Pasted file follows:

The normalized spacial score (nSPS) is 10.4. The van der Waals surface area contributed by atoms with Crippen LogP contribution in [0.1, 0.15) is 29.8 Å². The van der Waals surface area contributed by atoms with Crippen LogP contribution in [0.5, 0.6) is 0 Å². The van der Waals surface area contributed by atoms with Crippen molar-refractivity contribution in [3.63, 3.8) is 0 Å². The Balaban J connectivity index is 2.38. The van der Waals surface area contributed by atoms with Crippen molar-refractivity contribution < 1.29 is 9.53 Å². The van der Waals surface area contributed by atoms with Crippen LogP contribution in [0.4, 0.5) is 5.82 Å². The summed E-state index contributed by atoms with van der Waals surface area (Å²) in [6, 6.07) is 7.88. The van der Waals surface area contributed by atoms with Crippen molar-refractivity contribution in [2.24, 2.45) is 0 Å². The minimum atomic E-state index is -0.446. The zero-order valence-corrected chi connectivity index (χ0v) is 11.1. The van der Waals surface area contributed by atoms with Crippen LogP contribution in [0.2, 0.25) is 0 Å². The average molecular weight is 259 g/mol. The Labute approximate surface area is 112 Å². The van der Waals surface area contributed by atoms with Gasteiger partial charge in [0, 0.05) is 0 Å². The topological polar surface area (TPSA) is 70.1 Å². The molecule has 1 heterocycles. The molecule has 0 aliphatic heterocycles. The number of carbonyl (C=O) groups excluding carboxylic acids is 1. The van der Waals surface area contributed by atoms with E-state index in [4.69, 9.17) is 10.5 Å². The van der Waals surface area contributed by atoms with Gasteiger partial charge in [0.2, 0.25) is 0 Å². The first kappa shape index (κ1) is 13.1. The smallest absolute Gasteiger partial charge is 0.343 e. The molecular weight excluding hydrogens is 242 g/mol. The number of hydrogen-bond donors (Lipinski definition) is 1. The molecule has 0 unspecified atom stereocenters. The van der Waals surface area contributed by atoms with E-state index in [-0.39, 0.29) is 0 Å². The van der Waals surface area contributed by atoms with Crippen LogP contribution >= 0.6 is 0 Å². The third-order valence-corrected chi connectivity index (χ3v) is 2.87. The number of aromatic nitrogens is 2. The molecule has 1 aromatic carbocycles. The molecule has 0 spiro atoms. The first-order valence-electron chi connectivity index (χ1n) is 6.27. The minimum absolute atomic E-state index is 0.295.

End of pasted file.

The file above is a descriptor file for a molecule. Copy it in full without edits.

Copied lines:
The normalized spacial score (nSPS) is 10.4. The van der Waals surface area contributed by atoms with Crippen LogP contribution in [0.1, 0.15) is 29.8 Å². The van der Waals surface area contributed by atoms with Crippen LogP contribution in [0.5, 0.6) is 0 Å². The van der Waals surface area contributed by atoms with Crippen molar-refractivity contribution in [3.63, 3.8) is 0 Å². The Balaban J connectivity index is 2.38. The van der Waals surface area contributed by atoms with Crippen molar-refractivity contribution < 1.29 is 9.53 Å². The van der Waals surface area contributed by atoms with Crippen LogP contribution in [0.4, 0.5) is 5.82 Å². The summed E-state index contributed by atoms with van der Waals surface area (Å²) in [6, 6.07) is 7.88. The van der Waals surface area contributed by atoms with Crippen molar-refractivity contribution in [2.24, 2.45) is 0 Å². The minimum atomic E-state index is -0.446. The zero-order valence-corrected chi connectivity index (χ0v) is 11.1. The van der Waals surface area contributed by atoms with Crippen LogP contribution in [0.2, 0.25) is 0 Å². The average molecular weight is 259 g/mol. The Labute approximate surface area is 112 Å². The van der Waals surface area contributed by atoms with Gasteiger partial charge in [0, 0.05) is 0 Å². The topological polar surface area (TPSA) is 70.1 Å². The molecule has 1 heterocycles. The molecule has 0 aliphatic heterocycles. The number of carbonyl (C=O) groups excluding carboxylic acids is 1. The van der Waals surface area contributed by atoms with E-state index in [4.69, 9.17) is 10.5 Å². The van der Waals surface area contributed by atoms with Gasteiger partial charge in [0.2, 0.25) is 0 Å². The first kappa shape index (κ1) is 13.1. The smallest absolute Gasteiger partial charge is 0.343 e. The molecular weight excluding hydrogens is 242 g/mol. The number of hydrogen-bond donors (Lipinski definition) is 1. The molecule has 0 unspecified atom stereocenters. The van der Waals surface area contributed by atoms with E-state index in [-0.39, 0.29) is 0 Å². The van der Waals surface area contributed by atoms with Crippen LogP contribution >= 0.6 is 0 Å². The third-order valence-corrected chi connectivity index (χ3v) is 2.87. The number of aromatic nitrogens is 2. The molecule has 1 aromatic carbocycles. The molecule has 0 spiro atoms. The first-order valence-electron chi connectivity index (χ1n) is 6.27. The minimum absolute atomic E-state index is 0.295.